Conservatives love to complain about Hollywood liberalism, but most of the political films that shuffle through the cineplexes are standard-issue leftie hackwork that neither persuade nor succeed. You can see them coming a mile away. And then you get something like “Wall-E,” Pixar’s postmodern masterpiece, which is one of the most subversive films I’ve ever seen.
But get this: If anything, its politics are traditionalist conservative (as distinct from whatever it is the Republican Party is peddling these days). To be fair, that label is too reductive. “Wall-E” goes much deeper than contemporary politics. It’s a brilliant Aristotelian, even agrarian, critique of modernity, and the fate of man under consumerist technopoly. It’s also a lot of fun. (Warning: Spoilers follow).
Ben Burtt, Elissa Knight, Jeff Garlin, Fred Willard, John Ratzenberger, Kathy Najimy, Sigourney Weaver
(Walt Disney Pictures)
US theatrical: 27 Jun 2008 (General release)
UK theatrical: 18 Jul 2008 (General release)
Set in the distant dystopian future, “Wall-E” tells the story of a grubby little robot, the title character, left behind to help clean up Earth. Humanity, having trashed the planet with junk from its over-consumption, has lit out for deep space aboard a luxury space liner called the Axiom. When the film opens, “Wall-E” is plugging away on a five-year plan to clean the lifeless planet and make it fit for human habitation again; it has taken seven centuries.
Lovesick Wall-E finds his way to the Axiom chasing Eve, a sentry robot who, like Noah’s dove, delivers a newfound Earth seedling to the Axiom’s captain, who in turn is supposed to lead a recolonization of the planet. But why should humanity return? In their long exile, they’ve grown extremely fat and happy aboard the Axiom, which was provided for them by the quasi-governmental BuyNLarge corporation.
There is no material need or desire that BNL doesn’t meet. BNL’s sophisticated technology ferries the obese humans around the ship on floating chairs (they’ve lost the ability to walk), feeds them junk and keeps them entertained. The people, strangers to one another, have outsourced the raising of their children to the company-run system, which teaches them propaganda that advances BNL’s interests.
These infantilized people have lost all cultural memory, having become perfect - and perfectly controllable - consumers. They are wards of a therapeutic state, of a self-chosen soft tyranny that Tocqueville called “democratic despotism.”
Their idea of politics is to order their collective life around satisfying individual desires. Having no memory of the past, they’ve lost touch with what it means to be human. Their lack of consciousness of their own predicament is their tragedy. It’s this spotless pseudo-Eden that the plant Eve carries within her, as well as her dirty little friend Wall-E, threatens to destroy.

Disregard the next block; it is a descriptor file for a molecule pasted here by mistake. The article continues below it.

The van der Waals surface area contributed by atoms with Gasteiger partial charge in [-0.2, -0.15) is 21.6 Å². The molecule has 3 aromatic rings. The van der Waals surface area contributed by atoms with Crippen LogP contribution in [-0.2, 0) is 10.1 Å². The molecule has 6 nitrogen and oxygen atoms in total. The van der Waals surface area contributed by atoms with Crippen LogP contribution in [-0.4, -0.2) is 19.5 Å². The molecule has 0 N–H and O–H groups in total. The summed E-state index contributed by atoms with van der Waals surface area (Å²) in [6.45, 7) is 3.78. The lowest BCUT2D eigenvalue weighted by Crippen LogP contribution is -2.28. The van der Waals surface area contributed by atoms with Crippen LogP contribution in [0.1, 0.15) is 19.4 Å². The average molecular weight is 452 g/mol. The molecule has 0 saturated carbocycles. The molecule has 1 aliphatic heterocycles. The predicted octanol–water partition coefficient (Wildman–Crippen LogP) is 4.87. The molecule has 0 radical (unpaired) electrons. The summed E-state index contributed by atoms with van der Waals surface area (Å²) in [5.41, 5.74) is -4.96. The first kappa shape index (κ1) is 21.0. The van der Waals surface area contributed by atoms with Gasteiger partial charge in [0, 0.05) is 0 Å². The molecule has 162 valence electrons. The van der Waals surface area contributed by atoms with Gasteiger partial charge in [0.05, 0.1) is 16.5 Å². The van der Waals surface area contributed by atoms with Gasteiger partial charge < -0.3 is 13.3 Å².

Technology, the film’s ambiguous villain, allowed for the development of Earth’s consumer economy, which gave humanity the opportunity to indulge boundlessly. It also created the fantastic spaceship that allowed humanity to escape the planet it ruined by denying its own limits.
But technology also shaped humans’ consciousness. It led them to break with nature and see technology as something that delivered them from work and struggle. As humanity became more technologically sophisticated, the film argues, they became ever more divorced from nature, and their own nature. They developed a culture and society that was mechanistic and artificial, as opposed to organic and natural.
Wall-E contends that what makes us fully human is cultivating our own deepest nature by working, and working together. In a stunningly iconic image at the film’s end, the Tree of Life on the new earth grows out of an old work boot. Humanity renews the face of the Earth through its own labor, by people taking responsibility for themselves instead of being passive consumers coddled by the corporate welfare state.
In a twist in the usual sci-fi formula, the machines in “Wall-E” don’t turn on man, but liberate man from enslavement to ... machines. Paradoxically, then, Pixar’s techno-whiz-bang fable is a whimsical but full-frontal attack on modernity. Philosophical modernity begins, in part, with Francis Bacon, the 17th-century philosopher of science who declared that the proper end of politics is “the conquest of nature for the relief of man’s estate.”
But as the older Aristotelian tradition contends, nature is to be husbanded, not conquered. Man is embedded within nature and cannot know himself outside its laws and logic. Human nature withers without struggle, without cultivation, without companionship, without community.
“Wall-E” opens up the discerning viewer’s imagination, inviting him to consider what authentic personal and communal human goods we have lost as we’ve gained prosperity and mastery over nature_and how we might get them back.
“Wall-E” is the kind of movie that presents planting a garden as a revolutionary act. One way or another, we’re all living on the Axiom. “Wall-E” is a call to wake up, stand up and abandon ship.
ABOUT THE WRITER
Rod Dreher is a Dallas Morning News editorial columnist.
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